information was taken from http://fdazilla.com/maude/adverseevent/3476512

 

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Spiracur Announces FDA Clearance

Spiracur Announces FDA Clearance of Its SNaP Wound Care System Dressings With Hyperbaric Oxygen Therapy

 

 

SUNNYVALE, CA–(Marketwired – Apr 1, 2014) – Spiracur today announced U.S. Food and Drug Administration (FDA) 510(k) clearance of the SNaP® Wound Care Dressing (with fittings and cartridge removed) for use in a hyperbaric oxygen therapy (HBOT) chamber for the treatment of chronic wounds. Spiracur develops the only mechanically powered advanced wound care solution that delivers the proven efficacy of Negative Pressure Wound Therapy (NPWT).

“At the O’Connor Wound Care Clinic, we utilize the latest and some of the most advanced treatment options including whole body HBOT for our patients who have wounds that won’t heal because of diabetes or other health conditions,” said Bruce Lerman, D.P.M., O’Connor Hospital, San Jose, Calif. “In fact, we just began using the ultraportable SNaP Dressing products with HBOT, as they are my first choice for NPWT, and the combination of the two therapies is proving to be a very effective treatment option for chronic, non-healing ulcers.”

HBOT is the medical use of oxygen, which involves the breathing of pure oxygen while in a sealed chamber that has been pressurized at one-and-a-half to three times normal atmospheric pressure. A well-established treatment for decompression sickness, HBOT is also used to treat severe carbon monoxide poisoning; certain kinds of wounds, injuries and skin infections; delayed radiation injuries; and certain bone or brain infections1.

“We are very pleased that SNaP Dressings are now able to remain in place while patients undergo HBOT for chronic wound treatment such as diabetic foot ulcers,” said Linda LaMagna, vice president of global marketing for Spiracur. “Because the SNaP Dressings are cleared for use within a HBOT chamber, our SNaP System is a smart and convenient choice for wound care clinics looking for an advanced NPWT solution that is proven to be effective, safe for patients, and reimbursable by Medicare.”

Spiracur is credited with creating a new category of chronic and acute wound management solutions that combine the benefits of advanced wound care with non-powered NPWT. The SNaP (Smart Negative Pressure®) System provides patients with a sophisticated, non-invasive NPWT system designed to promote wound healing, which weighs only 2.2 ounces and does not require batteries or electricity.

Spiracur’s suite of products cleared by the FDA for use with HBOT include the SNaP Dressing Kit, a proprietary hydrocolloid dressing offering periwound protection and easy removal; the SNaP Bridge Dressing, a soft dressing with pressure points displaced away from the wound to minimize further pressure damage; the BLUE foam interface layer, which helps promote granulation tissue formation and may improve visualization of exudate; and the SNaP SecurRing® Hydrocolloid, a soft and moldable hydrocolloid that is designed to enable fast and easy sealing on uneven skin surfaces and wounds in challenging locations.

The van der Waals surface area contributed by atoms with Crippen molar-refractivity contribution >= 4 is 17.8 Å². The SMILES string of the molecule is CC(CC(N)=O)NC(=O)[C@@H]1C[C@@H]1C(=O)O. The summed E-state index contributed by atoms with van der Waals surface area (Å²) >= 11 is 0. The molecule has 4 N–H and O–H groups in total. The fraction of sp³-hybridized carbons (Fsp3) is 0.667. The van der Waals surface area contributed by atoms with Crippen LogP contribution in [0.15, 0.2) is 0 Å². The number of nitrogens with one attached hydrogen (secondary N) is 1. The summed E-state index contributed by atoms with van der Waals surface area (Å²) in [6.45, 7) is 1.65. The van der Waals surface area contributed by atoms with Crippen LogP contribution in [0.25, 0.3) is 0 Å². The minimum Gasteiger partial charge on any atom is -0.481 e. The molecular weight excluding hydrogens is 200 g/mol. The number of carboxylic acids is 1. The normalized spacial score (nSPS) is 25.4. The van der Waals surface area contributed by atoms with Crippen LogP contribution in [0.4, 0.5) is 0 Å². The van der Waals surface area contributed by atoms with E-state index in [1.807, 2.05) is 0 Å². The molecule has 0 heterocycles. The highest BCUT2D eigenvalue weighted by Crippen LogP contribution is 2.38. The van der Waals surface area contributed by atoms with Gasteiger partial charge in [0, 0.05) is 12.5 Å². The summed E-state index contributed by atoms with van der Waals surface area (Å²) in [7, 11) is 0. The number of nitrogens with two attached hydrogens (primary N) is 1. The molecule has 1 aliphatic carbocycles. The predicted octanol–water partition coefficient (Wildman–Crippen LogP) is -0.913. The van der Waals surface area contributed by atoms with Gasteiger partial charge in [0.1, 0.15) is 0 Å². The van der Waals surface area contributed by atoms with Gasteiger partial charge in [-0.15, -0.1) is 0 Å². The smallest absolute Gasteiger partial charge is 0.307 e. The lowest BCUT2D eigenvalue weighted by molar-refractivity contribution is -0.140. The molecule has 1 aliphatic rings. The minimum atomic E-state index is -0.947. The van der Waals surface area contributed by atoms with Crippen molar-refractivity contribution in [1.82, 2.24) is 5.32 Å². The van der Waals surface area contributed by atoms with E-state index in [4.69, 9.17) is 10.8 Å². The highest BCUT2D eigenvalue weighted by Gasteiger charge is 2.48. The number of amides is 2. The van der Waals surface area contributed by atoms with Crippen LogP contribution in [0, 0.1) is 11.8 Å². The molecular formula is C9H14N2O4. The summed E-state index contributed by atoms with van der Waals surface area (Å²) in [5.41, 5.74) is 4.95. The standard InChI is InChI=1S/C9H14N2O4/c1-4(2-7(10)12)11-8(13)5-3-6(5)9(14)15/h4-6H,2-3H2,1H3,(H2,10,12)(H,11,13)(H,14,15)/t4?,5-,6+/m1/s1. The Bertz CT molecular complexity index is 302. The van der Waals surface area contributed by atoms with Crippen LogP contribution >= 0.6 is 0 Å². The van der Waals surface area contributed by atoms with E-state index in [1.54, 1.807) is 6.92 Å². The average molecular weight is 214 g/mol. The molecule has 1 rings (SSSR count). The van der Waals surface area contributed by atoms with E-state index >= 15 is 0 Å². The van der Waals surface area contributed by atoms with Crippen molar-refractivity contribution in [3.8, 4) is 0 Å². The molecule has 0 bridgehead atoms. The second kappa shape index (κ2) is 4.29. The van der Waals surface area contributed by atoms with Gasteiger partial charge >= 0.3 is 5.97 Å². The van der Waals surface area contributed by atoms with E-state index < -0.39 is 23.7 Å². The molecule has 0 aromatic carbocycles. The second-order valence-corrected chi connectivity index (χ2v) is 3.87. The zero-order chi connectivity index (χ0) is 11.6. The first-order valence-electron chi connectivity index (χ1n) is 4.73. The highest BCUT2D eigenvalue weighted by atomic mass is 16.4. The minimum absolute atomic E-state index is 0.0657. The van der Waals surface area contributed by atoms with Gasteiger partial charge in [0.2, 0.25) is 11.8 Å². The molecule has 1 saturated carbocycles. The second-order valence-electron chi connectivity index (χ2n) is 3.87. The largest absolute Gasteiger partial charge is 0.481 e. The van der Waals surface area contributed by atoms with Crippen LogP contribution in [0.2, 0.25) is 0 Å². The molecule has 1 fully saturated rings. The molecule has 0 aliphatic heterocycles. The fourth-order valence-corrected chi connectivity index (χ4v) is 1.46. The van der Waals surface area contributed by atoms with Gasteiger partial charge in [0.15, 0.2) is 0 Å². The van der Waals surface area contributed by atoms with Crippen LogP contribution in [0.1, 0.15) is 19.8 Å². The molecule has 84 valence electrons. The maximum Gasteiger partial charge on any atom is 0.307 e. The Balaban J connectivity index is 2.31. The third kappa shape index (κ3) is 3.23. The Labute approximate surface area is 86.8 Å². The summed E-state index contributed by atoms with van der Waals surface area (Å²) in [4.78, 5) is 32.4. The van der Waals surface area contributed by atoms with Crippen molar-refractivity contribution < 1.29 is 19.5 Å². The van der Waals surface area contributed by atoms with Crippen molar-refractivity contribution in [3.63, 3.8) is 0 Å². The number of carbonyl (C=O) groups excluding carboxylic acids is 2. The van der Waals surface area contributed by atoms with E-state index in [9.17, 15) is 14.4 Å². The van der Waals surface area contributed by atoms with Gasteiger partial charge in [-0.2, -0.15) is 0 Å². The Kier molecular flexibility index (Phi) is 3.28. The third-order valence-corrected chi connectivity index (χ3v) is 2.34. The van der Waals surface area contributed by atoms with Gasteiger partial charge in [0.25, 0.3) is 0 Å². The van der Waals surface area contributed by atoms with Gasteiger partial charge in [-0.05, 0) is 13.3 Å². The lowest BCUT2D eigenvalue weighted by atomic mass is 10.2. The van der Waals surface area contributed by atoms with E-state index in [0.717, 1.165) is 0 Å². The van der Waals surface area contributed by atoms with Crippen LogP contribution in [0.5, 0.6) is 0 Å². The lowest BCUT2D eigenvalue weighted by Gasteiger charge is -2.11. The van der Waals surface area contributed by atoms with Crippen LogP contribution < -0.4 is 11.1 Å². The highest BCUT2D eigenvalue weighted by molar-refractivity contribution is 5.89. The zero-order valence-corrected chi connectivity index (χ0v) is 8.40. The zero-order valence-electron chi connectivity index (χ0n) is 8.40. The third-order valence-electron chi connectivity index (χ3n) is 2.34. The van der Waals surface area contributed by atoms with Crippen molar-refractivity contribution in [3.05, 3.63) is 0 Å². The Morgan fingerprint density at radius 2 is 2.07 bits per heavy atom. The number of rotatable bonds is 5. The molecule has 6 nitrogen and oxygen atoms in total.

About Spiracur Inc.
Spiracur Inc., headquartered in Sunnyvale, Calif., is a privately held medical device company focused on the development of innovative wound healing technologies. Spiracur was founded out of the Stanford University Biodesign Innovation Program in 2007. Its first product, the SNaP Wound Care System for the treatment of chronic and acute wounds, is the result of patient and clinician feedback that current negative pressure wound therapies were too cumbersome. The company’s ciSNaP® Closed Incision System with proprietary controlled tension relief is designed to improve healing of high-risk surgical incisions. Both devices have received 510(k) clearance from the U.S. Food & Drug Administration (FDA) and have received CE Mark approval. Spiracur’s proprietary mechanically powered technology does not require batteries or electricity to operate. For more information, please visit http://spiracur.com.

Spiracur, Spiracur logo, SNaP, SNaP & Design, Smart Negative Pressure, SecurRing and ciSNaP are registered trademarks of Spiracur Inc.

 

 

Blue Ocean Medical Products specialized in a full service of development, design, and production of silicone and plastic injection molded medical products. Our management team has extensive healthcare experience, our capabilities include regulatory management, clinical evaluation coordination, FDA pre-market application, FDA 510K process application, sales, distribution and marketing.